Informed consent[edit | edit source]

The participant information leaflets are available on the FITNET-NHS website, along with the informed consent forms for both teenagers and parents/carers. Previous trials involving cognitive behavioral therapy and graded exercise therapy have been criticized for not informing participants of potential risks of harm.

The participant information leaflets were last updated in 2018 and does not mention:

  • that the NICE treatment guidelines for CFS/ME are currently being updated
  • what kind of adverse experiences may be expected from cognitive behavioral therapy (CBT)
  • what medical or professional qualifications the therapists have
  • rates of harm or improvement reported by adults who have undergone forms of CBT
  • that CBT of a form of psychotherapy
  • the term graded exercise therapy or graded activity is not mentioned, although the Activity Management description does state the children will be expected to increase their activity in steps of 10-20%

GP and pediatrician flyer information[edit | edit source]

FITNET-NHS provide information to GPs and pediatricians about how to refer children with ME/CFS to the FITNET-NHS trial, and some general information about the research trial.

Most recover with specialist treatment claim[edit | edit source]

Both the FITNET-NHS posters for GPs and pediatricians include the unreferenced claim that "most" children recover within 6 months after "specialist treatment", but that "less than 10%" of children who did not attend a specialist center recovered in that time.[10][11] However, this claim may be based on a single study of FITNET in the Netherlands, so the figures many not be accurate for children in the UK being treated by the NHS.

Recovery did not mean a return to their previous level of health[edit | edit source]

Recovery in the FITNET trial was not the rate of returning to full health; and the rate of over 60% recovery in the Dutch FITNET trial has been disputed. FITNET's trial "recovery" standard was met when the child's health was within 2 standard deviations of the norm for healthy children, this dropped to 36% of children if recovery was being within one standard deviation of the norm.[12] FITNET's 6 month assessment period was also criticized as being too short, given that some patients have a relapsing and remitting course of illness, in which there may be some periods without symptoms before the illness returns; however longer term follow up studies have since been published.[13]

Patient flyer[edit | edit source]

The flyer for patients did not mention any likely rates for recovery from "specialist treatment" or without treatment. [14]

Treatment available without joining the research trial[edit | edit source]

All these flyers mentioned that home based treatment was available for ages 11-17 "as part of a research study", none mentioned that some out of area or home based support was already able without needing to join a research trial.[10][14][15]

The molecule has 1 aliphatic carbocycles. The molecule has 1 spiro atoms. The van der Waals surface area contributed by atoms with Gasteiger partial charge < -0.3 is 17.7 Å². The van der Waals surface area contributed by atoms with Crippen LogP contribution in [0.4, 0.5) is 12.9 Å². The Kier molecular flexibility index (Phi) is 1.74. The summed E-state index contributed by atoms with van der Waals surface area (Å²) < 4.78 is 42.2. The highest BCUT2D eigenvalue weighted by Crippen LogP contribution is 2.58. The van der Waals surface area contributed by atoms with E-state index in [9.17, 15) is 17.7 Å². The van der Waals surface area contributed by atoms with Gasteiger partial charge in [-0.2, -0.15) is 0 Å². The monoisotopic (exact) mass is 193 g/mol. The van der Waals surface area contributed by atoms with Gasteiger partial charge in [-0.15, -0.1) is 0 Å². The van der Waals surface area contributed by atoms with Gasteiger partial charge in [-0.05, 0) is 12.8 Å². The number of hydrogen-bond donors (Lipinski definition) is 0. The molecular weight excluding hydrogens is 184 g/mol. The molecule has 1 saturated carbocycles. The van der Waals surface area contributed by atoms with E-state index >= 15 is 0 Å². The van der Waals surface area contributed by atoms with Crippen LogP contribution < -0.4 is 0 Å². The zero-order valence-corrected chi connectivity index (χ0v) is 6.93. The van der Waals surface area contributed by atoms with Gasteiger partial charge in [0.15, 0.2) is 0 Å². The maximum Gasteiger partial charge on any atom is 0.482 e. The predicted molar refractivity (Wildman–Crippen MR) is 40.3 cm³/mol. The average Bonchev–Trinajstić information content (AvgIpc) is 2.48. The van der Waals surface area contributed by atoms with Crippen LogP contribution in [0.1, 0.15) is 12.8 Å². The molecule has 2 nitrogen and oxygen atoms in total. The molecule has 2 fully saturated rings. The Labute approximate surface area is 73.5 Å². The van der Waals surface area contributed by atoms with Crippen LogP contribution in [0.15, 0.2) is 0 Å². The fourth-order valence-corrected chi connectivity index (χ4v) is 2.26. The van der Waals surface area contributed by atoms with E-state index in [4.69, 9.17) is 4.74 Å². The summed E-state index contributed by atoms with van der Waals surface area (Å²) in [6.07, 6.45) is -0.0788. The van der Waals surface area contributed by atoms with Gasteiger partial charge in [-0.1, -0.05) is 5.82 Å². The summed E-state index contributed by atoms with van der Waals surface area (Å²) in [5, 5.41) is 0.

Protocols[edit | edit source]

The FITNET and FITNET-NHS trial protocols describe how the trial will to be conducted. The FITNET-NHS (UK) protocol has been updated a number of times, with the fifth version of the protocol published in 2019.[4]

FITNET - Netherlands

FITNET-NHS - UK

Results[edit | edit source]

FITNET - Netherlands

FITNET - UK

Criticism[edit | edit source]

  • 2017, FITNET’s Internet-Based Cognitive Behavioural Therapy Is Ineffective and May Impede Natural Recovery in Adolescents with Myalgic Encephalomyelitis/Chronic Fatigue Syndrome. A Review by Simin Ghatineh and Mark Vink
    Abstract: The Dutch Fatigue In Teenagers on the interNET (FITNET) study claimed that after 6 months, internet based cognitive behaviour therapy in adolescents with Myalgic Encephalomyelitis/Chronic Fatigue Syndrome (ME/CFS), led to a 63% recovery rate compared to 8% after usual care, and that this was maintained at long term follow up (LTFU). Our reanalysis shows that their post-hoc definition of recovery included the severely ill, the unblinded trial had no adequate control group and it used lax selection criteria as well as outcomes assessed via quqqestionnaires rather than objective outcomes, further contributing to exaggerated recovery figures. Their decision not to publish the actometer results might suggest that these did not back their recovery claims. Despite these bias creating methodological faults, the trial still found no significant difference in recovery rates (“~60%”) at LTFU, the trial’s primary goal. This is similar to or worse than the documented 54–94% spontaneous recovery rates within 3–4 years, suggesting that both FITNET and usual care (consisting of cognitive behaviour and graded exercise therapies) are ineffective and might even impede natural recovery in adolescents with ME/CFS. This has implications for the upcoming costly NHS FITNET trial which is a blueprint of the Dutch study, exposing it to similar biases.[19]

Investigators[edit | edit source]

FITNET-NHS (UK)[edit | edit source]

Learn more[edit | edit source]

See also[edit | edit source]

References[edit | edit source]

  1. "ISRCTN - ISRCTN18020851: How effective is FITNET-NHS for children and young adults with CFS/ME?". www.isrctn.com. 2018. Retrieved Feb 11, 2019. 
  2. "Crawley study to compare online CBT & activity management for children". WAMES (Working for ME in Wales). Nov 1, 2016. Retrieved Nov 12, 2018. 
  3. Bristol, University of. "FITNET-NHS Study - overview | Centre for Academic Child Health | University of Bristol". www.bristol.ac.uk. Retrieved Nov 12, 2018. 
  4. 4.04.14.2 Crawley, Esther. "Investigating the effectiveness and cost effectiveness of using FITNET to treat paediatric CFS/ME in the UK". National Institute for Health Research. Retrieved Feb 11, 2019. 
  5. Tuller, David (Nov 21, 2016). "Trial By Error, Continued: The New FITNET Trial for Kids". Virology blog. 
  6. 6.06.1 Tuller, David (Nov 28, 2016). "Trial By Error, Continued: A Follow-Up Post on FITNET-NHS". Virology blog. 
  7. Open Letter to BBC over FITNET coverage - Nov 3, 2016
  8. Response from BBC to Countess of Mar - Nov 21, 2016
  9. COMPLAINT TO THE BBC ABOUT FITNET COVERAGE By the Countess of Mar - Dec 8, 2016